ABSTRACT: The impact of chronic alcohol consumption on hepatic gluconeogenesis (HGN) between males and females is unknown. To determine the effects of chronic alcohol consumption (8 weeks) on HGN, the isolated liver perfusion technique was used on 24-hr-fasted male and female Wistar rats.
After surgical isolation, livers were perfused (single pass) for 30 min with Krebs-Henseleit bicarbonate buffer and fresh bovine erythrocytes with no added substrate (washout period). After the washout period, livers were perfused with lactate (10 mM) and [U-14C]lactate (15,000 dpm/ml) using the recirculation method.
There was no significant difference in HGN between males and females fed the control diet. In contrast, the females chronically fed the ethanol diet (FE) had significantly lower HGN rates (2.73 +/- 0.37 micromol/min x g liver protein(-1)), whereas males fed the ethanol diet (ME) had significantly higher HGN rates (4.99 +/- 0.45 micromol/min x g liver protein(-1)) than controls (3.83 +/- 0.34 micromol/min x g liver protein(-1)). Concomitant decreases were also observed for both 14C-lactate incorporation into 14C-glucose and rates of lactate uptake for FE, while corresponding increases were observed for 14C-lactate incorporation into 14C-glucose for ME. The livers from ME were able to convert a greater percentage of the lactate into glucose, resulting in the elevation in gluconeogenic capacity.
Chronic alcohol consumption lowers the hepatic gluconeogenic capacity from lactate in females and elevates HGN in males.
Alcoholism Clinical and Experimental Research 11/2005; 29(10):1899-905. · 3.34 Impact Factor
ABSTRACT: The effects of endurance training on hepatic glucose production (HGP) from lactate were examined in 24-h-fasted young (4 mo) and old (24 mo) male Fischer 344 rats by using the isolated-hepatocyte technique. The liver cells were incubated for 30 min with 5 mM lactate ([U-14C]lactate; 25000 dpm/ml) and nine different concentrations of epinephrine (Epi). Basal HGP (with lactate only and no Epi) was significantly greater for young trained (T) (99.6 +/- 6.2 nmol/mg protein) compared with young controls (C) (78.2 +/- 6.0 nmol/mg protein). The basal HGP was also significantly greater for old T (97.3 +/- 5.9 nmol/mg protein) compared with old C (72.2 +/- 3.9 nmol/mg protein). After the incubation with the various concentrations of Epi, Hanes-Woolf plots were generated to determine kinetic constants (Vmax and EC50). Maximal Epi-stimulated hepatic glucose production (Vmax) was significantly greater for young T (142.5 +/- 6.5 nmol/mg protein) compared with young C (110.9 +/- 4.8 nmol/mg protein). Similarly, the Vmax was significantly greater for old T (138.2 +/- 5.0 nmol/mg protein) compared with old C (103.9 +/- 2.5 nmol/mg protein). Finally, there was an increase in the EC50 from the hepatocytes of old T (56.2 +/- 6.2 nM) compared with young T (32.6 +/- 4.9 nM). In like manner, there was an increase in the EC50 from the hepatocytes of old C (59.7 +/- 5.8 nM) compared with young C (33.1 +/- 2.7 nM). The results suggest that training elevates HGP in the basal and maximally Epi-stimulated condition, but with age there is a decline in EC50 that is independent of training status.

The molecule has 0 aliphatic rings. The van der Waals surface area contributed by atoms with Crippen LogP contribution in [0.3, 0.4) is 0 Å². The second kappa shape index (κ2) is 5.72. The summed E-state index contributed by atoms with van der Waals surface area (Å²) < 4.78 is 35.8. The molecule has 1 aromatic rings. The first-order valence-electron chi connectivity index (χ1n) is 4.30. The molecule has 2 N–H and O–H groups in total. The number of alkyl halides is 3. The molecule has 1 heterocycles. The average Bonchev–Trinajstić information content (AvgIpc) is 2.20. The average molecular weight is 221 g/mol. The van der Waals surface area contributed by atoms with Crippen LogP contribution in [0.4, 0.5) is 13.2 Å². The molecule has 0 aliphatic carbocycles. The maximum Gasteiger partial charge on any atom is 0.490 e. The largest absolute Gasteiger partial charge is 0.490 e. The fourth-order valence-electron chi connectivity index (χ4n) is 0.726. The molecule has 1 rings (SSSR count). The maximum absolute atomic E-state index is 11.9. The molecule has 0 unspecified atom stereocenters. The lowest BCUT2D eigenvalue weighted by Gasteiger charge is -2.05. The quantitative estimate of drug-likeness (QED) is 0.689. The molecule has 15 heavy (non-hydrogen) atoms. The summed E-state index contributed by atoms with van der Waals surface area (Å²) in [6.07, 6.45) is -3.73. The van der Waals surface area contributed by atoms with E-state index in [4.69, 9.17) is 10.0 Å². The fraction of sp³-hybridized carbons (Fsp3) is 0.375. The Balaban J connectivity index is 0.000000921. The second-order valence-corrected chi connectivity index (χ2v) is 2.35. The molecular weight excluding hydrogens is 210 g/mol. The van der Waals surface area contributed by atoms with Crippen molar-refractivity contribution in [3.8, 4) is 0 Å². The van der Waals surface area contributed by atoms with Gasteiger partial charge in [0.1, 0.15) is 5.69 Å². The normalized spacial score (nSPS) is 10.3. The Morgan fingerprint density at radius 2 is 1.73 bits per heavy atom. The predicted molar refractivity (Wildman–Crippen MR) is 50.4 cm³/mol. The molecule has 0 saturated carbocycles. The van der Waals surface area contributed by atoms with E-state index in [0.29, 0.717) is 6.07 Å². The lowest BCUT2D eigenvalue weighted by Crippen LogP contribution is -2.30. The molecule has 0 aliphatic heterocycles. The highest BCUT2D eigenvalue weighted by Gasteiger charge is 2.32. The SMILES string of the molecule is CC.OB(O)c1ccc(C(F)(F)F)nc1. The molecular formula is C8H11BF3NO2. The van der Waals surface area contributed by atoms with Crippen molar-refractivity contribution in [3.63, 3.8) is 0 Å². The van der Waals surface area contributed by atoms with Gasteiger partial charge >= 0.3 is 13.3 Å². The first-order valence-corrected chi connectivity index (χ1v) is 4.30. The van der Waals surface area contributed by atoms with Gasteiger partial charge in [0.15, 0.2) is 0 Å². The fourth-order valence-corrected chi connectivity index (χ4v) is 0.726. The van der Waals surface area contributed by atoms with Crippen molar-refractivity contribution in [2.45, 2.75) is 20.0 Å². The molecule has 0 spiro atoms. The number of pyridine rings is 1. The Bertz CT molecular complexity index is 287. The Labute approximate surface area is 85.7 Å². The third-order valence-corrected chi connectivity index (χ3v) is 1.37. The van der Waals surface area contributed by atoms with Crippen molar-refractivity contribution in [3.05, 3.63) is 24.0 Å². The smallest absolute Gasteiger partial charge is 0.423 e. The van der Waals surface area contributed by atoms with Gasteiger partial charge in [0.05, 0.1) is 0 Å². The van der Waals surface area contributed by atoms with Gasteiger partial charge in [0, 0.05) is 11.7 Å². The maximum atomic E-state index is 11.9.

Journal of Applied Physiology 09/2003; 95(2):712-9. · 3.75 Impact Factor
ABSTRACT: The effects of chronic alcohol consumption (8 weeks) on glucose kinetics, in the absence (water, 4 g/kg) and presence of an acute ethanol dose (4 g/kg), were examined in 48 h fasted male and female Wistar rats.
Primed continuous infusions of [6-3H]- and [U-14C]glucose were employed to assess rates of glucose appearance (Ra), glucose disappearance (Rd), and apparent glucose carbon recycling.
After injecting the male and female controls with water, there were no significant alterations in glucose kinetics. Compared to controls, chronic alcohol-fed female animals (injected with water) demonstrated significantly lower: glucose Ra, blood glucose concentration, and apparent glucose carbon recycling for a majority of the experimental period. In separate groups injected with ethanol, the glucose Ra fell by 31% for male rats fed the control diet (MC), 43% for male rats fed the ethanol diet (ME), 29% for female rats fed the control diet (FC), and 42% for female rats fed the ethanol diet (FE). Further, compared to controls (MC and FC), the blood glucose concentration was significantly lower prior to and following the ethanol injection for FE. In addition, FE animals had significantly lower rates of glucose Ra and glucose carbon recycling compared to controls prior to and after the ethanol injection. ME animals demonstrated similar declines in glucose Ra (compared to FE), but only after the ethanol injection. Conversely, ME were able to match the decrease in glucose Ra with comparable declines in glucose Rd resulting in blood glucose concentrations that did not differ from controls.
Chronic alcohol consumption results in sex differences in whole-body glucose production and glucose regulation.
Alcohol and Alcoholism 39(5):418-26. · 2.95 Impact Factor